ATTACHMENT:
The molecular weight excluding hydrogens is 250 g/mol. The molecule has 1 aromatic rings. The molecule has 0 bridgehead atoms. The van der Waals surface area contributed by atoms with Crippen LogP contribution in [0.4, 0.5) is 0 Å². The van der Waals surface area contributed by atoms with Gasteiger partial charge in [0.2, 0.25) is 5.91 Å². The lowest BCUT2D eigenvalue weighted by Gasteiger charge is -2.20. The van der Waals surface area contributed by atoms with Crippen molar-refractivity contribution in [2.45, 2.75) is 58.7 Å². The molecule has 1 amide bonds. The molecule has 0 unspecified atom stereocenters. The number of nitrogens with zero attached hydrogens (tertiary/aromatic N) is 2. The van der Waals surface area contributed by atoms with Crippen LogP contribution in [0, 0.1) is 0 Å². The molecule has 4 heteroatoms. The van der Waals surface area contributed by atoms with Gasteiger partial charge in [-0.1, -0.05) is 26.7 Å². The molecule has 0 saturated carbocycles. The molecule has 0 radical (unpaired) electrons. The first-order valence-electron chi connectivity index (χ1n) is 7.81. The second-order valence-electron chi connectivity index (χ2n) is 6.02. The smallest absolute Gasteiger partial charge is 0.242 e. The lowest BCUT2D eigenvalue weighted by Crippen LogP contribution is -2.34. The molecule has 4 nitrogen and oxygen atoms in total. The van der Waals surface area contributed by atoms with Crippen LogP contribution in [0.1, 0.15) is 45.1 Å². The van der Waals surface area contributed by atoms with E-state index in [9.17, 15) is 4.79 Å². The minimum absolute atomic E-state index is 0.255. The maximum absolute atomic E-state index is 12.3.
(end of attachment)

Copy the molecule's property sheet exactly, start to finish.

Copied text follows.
The molecular weight excluding hydrogens is 250 g/mol. The molecule has 1 aromatic rings. The molecule has 0 bridgehead atoms. The van der Waals surface area contributed by atoms with Crippen LogP contribution in [0.4, 0.5) is 0 Å². The van der Waals surface area contributed by atoms with Gasteiger partial charge in [0.2, 0.25) is 5.91 Å². The lowest BCUT2D eigenvalue weighted by Gasteiger charge is -2.20. The van der Waals surface area contributed by atoms with Crippen molar-refractivity contribution in [2.45, 2.75) is 58.7 Å². The molecule has 1 amide bonds. The molecule has 0 unspecified atom stereocenters. The number of nitrogens with zero attached hydrogens (tertiary/aromatic N) is 2. The van der Waals surface area contributed by atoms with Crippen LogP contribution in [0, 0.1) is 0 Å². The molecule has 4 heteroatoms. The van der Waals surface area contributed by atoms with Gasteiger partial charge in [-0.1, -0.05) is 26.7 Å². The molecule has 0 saturated carbocycles. The molecule has 0 radical (unpaired) electrons. The first-order valence-electron chi connectivity index (χ1n) is 7.81. The second-order valence-electron chi connectivity index (χ2n) is 6.02. The smallest absolute Gasteiger partial charge is 0.242 e. The lowest BCUT2D eigenvalue weighted by Crippen LogP contribution is -2.34. The molecule has 4 nitrogen and oxygen atoms in total. The van der Waals surface area contributed by atoms with Crippen LogP contribution in [0.1, 0.15) is 45.1 Å². The van der Waals surface area contributed by atoms with E-state index in [9.17, 15) is 4.79 Å². The minimum absolute atomic E-state index is 0.255. The maximum absolute atomic E-state index is 12.3.